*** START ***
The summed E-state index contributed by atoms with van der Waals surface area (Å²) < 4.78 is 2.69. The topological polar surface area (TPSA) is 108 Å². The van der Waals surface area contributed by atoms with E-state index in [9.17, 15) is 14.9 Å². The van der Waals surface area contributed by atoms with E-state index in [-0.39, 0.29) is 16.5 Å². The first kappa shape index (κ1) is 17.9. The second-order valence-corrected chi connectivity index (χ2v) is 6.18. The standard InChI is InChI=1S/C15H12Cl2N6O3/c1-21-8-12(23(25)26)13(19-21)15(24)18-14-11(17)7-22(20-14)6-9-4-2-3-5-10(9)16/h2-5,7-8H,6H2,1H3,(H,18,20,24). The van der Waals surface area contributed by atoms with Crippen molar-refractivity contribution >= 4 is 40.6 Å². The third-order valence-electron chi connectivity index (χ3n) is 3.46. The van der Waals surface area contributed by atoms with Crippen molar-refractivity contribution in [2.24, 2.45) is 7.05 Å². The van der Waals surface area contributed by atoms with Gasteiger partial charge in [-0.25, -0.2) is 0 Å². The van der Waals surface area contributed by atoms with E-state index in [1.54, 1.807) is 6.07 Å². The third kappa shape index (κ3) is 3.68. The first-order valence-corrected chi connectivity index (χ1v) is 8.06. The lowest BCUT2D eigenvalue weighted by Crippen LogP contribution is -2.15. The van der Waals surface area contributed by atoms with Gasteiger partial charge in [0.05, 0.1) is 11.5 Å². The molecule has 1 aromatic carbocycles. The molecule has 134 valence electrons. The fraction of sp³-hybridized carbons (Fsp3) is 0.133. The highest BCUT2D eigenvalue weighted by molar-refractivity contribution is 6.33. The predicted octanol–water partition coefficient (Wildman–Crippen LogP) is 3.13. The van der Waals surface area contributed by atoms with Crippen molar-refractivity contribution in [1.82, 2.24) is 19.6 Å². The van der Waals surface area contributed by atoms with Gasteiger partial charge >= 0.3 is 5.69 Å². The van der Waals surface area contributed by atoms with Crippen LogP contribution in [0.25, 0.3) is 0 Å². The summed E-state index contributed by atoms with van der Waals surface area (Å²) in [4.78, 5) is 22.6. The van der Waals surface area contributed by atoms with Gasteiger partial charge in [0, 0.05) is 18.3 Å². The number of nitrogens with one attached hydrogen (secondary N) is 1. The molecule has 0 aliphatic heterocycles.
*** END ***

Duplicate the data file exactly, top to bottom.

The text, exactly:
The summed E-state index contributed by atoms with van der Waals surface area (Å²) < 4.78 is 2.69. The topological polar surface area (TPSA) is 108 Å². The van der Waals surface area contributed by atoms with E-state index in [9.17, 15) is 14.9 Å². The van der Waals surface area contributed by atoms with E-state index in [-0.39, 0.29) is 16.5 Å². The first kappa shape index (κ1) is 17.9. The second-order valence-corrected chi connectivity index (χ2v) is 6.18. The standard InChI is InChI=1S/C15H12Cl2N6O3/c1-21-8-12(23(25)26)13(19-21)15(24)18-14-11(17)7-22(20-14)6-9-4-2-3-5-10(9)16/h2-5,7-8H,6H2,1H3,(H,18,20,24). The van der Waals surface area contributed by atoms with Crippen molar-refractivity contribution >= 4 is 40.6 Å². The third-order valence-electron chi connectivity index (χ3n) is 3.46. The van der Waals surface area contributed by atoms with Crippen molar-refractivity contribution in [2.24, 2.45) is 7.05 Å². The van der Waals surface area contributed by atoms with Gasteiger partial charge in [-0.25, -0.2) is 0 Å². The van der Waals surface area contributed by atoms with E-state index in [1.54, 1.807) is 6.07 Å². The third kappa shape index (κ3) is 3.68. The first-order valence-corrected chi connectivity index (χ1v) is 8.06. The lowest BCUT2D eigenvalue weighted by Crippen LogP contribution is -2.15. The van der Waals surface area contributed by atoms with Gasteiger partial charge in [0.05, 0.1) is 11.5 Å². The molecule has 1 aromatic carbocycles. The molecule has 134 valence electrons. The fraction of sp³-hybridized carbons (Fsp3) is 0.133. The highest BCUT2D eigenvalue weighted by molar-refractivity contribution is 6.33. The predicted octanol–water partition coefficient (Wildman–Crippen LogP) is 3.13. The van der Waals surface area contributed by atoms with Crippen molar-refractivity contribution in [1.82, 2.24) is 19.6 Å². The van der Waals surface area contributed by atoms with Gasteiger partial charge >= 0.3 is 5.69 Å². The van der Waals surface area contributed by atoms with Crippen LogP contribution in [0.25, 0.3) is 0 Å². The summed E-state index contributed by atoms with van der Waals surface area (Å²) in [4.78, 5) is 22.6. The van der Waals surface area contributed by atoms with Gasteiger partial charge in [0, 0.05) is 18.3 Å². The number of nitrogens with one attached hydrogen (secondary N) is 1. The molecule has 0 aliphatic heterocycles.